(b) 50 parts by weight of the solution thus obtained is emulsiled in 40 parts by weight of water which has been mixed with 10 parts by weight of a 10 percent by weight aqueous solution of polyvinyl alcohol of the above type by means of a homogenizing apparatus. (Preparation 2.)
(III) (a) Solutions prepared as under (I)(a) or (II)(a) are mixed in the organopolysiloxane-mixture ratios given in the following tables.
(b) 50 parts by weight of the solution thus obtained is emulsified in 40 parts by weight of water which has been mixed with 10 parts by weight of a 10 percent by weight aqueous solution of polyvinyl alcohol of the type described above by means of a homogenizing apparatus. (Preparation 3.)
Emulsions prepared as under (I)(b) or (II)(b) are mixed in the organopolysiloxane-mixture ratios given in the following tables.
EXAMPLE 1 Two parts by weight of the emulsions prepared as described above under (I) to (IV) were mixed into each of a lime-paint samples consisting of a mixture of 25 parts by weight Ca(OI-I) (the inorganic materials curing upon addition of water) and 75 parts by weight of water, per parts of lime-paint. The samples of lime-paint are then applied to 2 months old stucco consisting of lime cement mortar by painting on twice. Fourteen days after applying the paints 0.5 ml. of water are applied to the surfaces with a pipette to test the degree of water repellency and the time is measured which elapses until the water droplets are absorbed by the coating or are evaporated or disappeared. The average values of these times are given in the following Table 1.
2 parts by weight dimethylpolysiloxane.
EXAMPLE 2 The procedure described in Example 1 is repeated with the alteration that the samples of lime-paint are mixed with 4 parts by weight of emulsions described under (I) to (III) per 100 parts by weight of lime-paint instead of the 2 parts by weight of the emulsions. The water-repellency is tested as described in Example 1. The results of these tests are given in Table 2.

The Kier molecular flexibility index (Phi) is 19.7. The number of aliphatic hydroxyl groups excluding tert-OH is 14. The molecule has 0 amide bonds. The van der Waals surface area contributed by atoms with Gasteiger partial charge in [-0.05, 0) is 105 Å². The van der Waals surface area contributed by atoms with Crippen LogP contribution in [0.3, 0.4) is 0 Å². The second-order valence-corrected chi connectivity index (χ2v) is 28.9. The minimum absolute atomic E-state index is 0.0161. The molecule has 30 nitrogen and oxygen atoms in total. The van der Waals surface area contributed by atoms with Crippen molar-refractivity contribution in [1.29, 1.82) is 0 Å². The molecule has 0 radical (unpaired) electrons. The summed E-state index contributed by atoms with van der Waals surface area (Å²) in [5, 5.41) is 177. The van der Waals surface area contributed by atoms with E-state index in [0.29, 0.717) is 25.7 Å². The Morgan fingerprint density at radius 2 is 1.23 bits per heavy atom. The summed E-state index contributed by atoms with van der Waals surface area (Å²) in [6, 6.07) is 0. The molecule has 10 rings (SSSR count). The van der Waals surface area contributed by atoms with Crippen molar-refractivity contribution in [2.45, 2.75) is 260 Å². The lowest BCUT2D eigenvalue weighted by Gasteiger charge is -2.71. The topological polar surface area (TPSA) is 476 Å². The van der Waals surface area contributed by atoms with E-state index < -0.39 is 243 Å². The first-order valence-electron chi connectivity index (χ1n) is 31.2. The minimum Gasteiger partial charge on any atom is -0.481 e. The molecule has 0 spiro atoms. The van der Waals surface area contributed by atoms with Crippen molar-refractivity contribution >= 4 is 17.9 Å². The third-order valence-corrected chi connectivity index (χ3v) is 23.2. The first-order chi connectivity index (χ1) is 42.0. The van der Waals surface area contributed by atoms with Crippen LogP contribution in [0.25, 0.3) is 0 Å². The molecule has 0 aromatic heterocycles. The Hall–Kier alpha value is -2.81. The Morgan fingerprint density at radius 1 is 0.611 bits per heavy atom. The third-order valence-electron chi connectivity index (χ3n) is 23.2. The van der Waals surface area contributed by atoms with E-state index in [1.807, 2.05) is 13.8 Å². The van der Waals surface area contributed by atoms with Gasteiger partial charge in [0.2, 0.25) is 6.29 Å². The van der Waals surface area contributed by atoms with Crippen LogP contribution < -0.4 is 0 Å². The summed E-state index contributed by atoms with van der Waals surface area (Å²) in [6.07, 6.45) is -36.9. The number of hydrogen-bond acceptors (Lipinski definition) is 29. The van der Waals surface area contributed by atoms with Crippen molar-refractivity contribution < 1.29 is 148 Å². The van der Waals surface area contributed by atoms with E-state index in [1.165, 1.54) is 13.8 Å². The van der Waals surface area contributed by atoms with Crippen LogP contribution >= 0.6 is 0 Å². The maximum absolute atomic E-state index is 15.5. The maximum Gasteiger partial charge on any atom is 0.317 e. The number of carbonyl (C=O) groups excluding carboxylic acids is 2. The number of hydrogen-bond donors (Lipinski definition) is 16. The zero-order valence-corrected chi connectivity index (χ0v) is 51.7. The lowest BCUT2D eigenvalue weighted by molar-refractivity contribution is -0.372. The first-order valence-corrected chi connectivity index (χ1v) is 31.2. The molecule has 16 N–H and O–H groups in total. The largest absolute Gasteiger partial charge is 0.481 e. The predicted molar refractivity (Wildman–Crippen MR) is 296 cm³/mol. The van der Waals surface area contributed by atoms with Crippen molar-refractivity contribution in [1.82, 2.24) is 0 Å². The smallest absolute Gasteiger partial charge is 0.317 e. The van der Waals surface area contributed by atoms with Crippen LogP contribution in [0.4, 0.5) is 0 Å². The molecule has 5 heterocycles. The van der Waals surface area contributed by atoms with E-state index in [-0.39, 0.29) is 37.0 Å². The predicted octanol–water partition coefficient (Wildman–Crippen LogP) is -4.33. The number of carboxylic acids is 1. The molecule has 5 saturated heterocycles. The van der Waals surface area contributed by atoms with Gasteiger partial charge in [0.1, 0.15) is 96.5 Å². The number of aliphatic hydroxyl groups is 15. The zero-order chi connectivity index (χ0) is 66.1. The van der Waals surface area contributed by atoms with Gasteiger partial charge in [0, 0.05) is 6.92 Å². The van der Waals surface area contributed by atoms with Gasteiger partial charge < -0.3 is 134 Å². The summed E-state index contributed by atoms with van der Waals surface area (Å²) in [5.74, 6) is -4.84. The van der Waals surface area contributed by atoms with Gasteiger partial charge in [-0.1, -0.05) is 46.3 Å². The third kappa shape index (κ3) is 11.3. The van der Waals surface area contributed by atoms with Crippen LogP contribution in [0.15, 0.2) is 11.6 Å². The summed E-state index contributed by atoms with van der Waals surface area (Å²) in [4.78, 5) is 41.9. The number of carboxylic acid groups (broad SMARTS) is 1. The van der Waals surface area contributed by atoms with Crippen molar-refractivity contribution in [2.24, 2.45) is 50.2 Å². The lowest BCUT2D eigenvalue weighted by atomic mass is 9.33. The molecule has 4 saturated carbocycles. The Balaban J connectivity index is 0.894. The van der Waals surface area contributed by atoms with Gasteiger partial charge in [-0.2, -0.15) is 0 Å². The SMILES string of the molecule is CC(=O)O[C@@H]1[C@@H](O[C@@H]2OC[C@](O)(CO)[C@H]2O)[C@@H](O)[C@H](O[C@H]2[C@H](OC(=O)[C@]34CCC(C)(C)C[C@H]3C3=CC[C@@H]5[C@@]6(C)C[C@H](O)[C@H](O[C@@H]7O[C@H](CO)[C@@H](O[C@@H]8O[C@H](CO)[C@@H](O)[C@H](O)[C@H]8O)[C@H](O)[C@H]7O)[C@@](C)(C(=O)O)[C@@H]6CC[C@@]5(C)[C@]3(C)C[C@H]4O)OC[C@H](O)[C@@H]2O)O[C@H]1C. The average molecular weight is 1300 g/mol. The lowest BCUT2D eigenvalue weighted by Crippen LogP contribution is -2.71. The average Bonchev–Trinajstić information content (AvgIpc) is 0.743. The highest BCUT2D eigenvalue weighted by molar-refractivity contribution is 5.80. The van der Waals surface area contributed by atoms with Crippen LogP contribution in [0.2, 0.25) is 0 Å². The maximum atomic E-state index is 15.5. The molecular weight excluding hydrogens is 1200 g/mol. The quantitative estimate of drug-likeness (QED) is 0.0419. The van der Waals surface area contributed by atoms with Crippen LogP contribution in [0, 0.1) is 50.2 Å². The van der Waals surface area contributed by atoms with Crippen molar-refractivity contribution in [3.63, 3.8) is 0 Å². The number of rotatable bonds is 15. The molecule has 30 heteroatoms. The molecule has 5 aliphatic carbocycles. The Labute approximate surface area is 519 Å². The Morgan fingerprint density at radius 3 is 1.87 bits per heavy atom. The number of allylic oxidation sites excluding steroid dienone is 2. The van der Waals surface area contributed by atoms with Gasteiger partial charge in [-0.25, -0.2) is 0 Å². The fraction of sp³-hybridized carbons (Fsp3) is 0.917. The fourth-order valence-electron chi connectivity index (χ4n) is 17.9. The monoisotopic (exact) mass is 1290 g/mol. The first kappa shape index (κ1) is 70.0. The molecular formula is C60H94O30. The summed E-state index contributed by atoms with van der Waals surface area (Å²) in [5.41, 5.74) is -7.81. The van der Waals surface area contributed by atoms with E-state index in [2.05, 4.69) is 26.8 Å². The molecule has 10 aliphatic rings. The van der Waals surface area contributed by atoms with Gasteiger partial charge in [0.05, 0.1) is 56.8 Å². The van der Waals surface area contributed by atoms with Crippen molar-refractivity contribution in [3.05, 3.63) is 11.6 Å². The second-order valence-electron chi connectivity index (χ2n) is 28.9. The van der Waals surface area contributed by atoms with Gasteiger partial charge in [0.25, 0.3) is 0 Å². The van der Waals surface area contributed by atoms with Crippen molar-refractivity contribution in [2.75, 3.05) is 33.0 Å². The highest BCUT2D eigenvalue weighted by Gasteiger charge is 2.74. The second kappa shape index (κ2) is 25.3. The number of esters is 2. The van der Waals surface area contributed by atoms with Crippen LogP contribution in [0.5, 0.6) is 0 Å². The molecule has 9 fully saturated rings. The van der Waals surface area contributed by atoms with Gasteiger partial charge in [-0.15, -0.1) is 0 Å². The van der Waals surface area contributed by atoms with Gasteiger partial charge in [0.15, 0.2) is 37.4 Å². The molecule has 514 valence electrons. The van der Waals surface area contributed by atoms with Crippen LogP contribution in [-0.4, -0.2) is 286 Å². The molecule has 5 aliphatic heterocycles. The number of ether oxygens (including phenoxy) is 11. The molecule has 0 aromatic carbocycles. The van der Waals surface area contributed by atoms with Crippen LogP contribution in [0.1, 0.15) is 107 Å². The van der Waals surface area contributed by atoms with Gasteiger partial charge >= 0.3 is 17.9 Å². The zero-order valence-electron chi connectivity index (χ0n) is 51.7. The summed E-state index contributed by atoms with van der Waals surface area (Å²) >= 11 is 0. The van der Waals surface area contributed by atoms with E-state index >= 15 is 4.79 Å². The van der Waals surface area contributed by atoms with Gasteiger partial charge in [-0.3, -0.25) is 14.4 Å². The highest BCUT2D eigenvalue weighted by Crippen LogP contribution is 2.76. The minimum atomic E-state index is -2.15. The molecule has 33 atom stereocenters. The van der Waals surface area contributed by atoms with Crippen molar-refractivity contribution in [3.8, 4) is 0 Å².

' TABLE 2 Time and minutes until 0.5 ml. of Pre awater Orgauopolysiloxsne portion of the emulsion rat on disappear Monomethylpolysiloxane I 14 Dimethylpolysiloxane II 85 1 part by weight monomethyipolysiioxane, III
2 parts by wei ht dimethylpolysiloxane. 1 part by weig t monomethylpolyslloxane, III 398 1 part by weight dimethylpol siloxane. 2 parts by weight monomethy polysiloxane, III
1 part by weight dimethyipolysiloxane.
EXAMPLE 3 Two parts by weight of a monomethylpolysiloxane solution prepared as described above under (I)(a) are mixed with 1 part by weight of a dimethylpolysiloxane solution described as under (II)(a). From this mixture an aqueous emulsion is prepared as described under (III) (b) which contains 25 percent by weight calculated on the total weight of the emulsion of organopolysiloxanes. The emulsion thus obtained is mixed into samples of limepaint consisting of a mixture of 25 parts by weight Ca(OH) and 75 parts by weight of water in the various quantities given in the following table. The samples of lime-paint are then applied twice on 14 day old lime cement stucco/The water-repellency was tested as described in Example 1. The results of these tests are given in Table 3.
TABLE 3 Time and min. until 0.5
Parts by wt. emul. per 100 ml. of water disappear parts by wt. of lime-paint:
That which is claimed is:
1. A method of preparing water-repellent molded articles and coatings from inorganic materials which will cure upon the addition of water comprising mixing aqueous methylpolysiloxane emulsions with the inorganic materials prior to cure, said methylpolysiloxane employed in these emulsions being a mixture of (A) polysiloxanes consisting essentially of monomethylsiloxane units having a viscosity not exceeding 1,000 cs. at 25 C. when tested at weight percent solids in toluene and (B) polysiloxanes consisting essentially of dimethylsiloxane units having a viscosity not exceeding 100,000 cs. at 25 C. when tested neat; the weight ratio of monomethylsiloxane units (A) to dimethylsiloxane units (B) in said mixture being in the range from 99/ 1 to 30/70; said inorganic material being present in a ratio of /10 to 99.999/0.00l based on the dry weight of the inorganic material and the polysiloxanes, said inorganic material being selected from the group consisting of lime, portland cement, magnesia cements, alumina cements, plaster of Paris and gypsum based cements.
2. The method of claim 1 wherein the ratio of polysiloxane (A) to polysiloxane (B) is in the range from 90:10 to 70:30.
References Cited UNITED STATES PATENTS 3,086,953 4/1963 Nitzche et al 1061 19 X 3,190,762 6/1965 Carlson et al. 106-90 3,318,839 5/1967 Weissbach l06l19 X 3,455,710 7/1969 Nitzche et al. 106-l11 LORENZO B. HAYES, Primary Examiner US. Cl. X.R.
-90, 104, 107, 111, 119; 260-29.2 M, 37 s B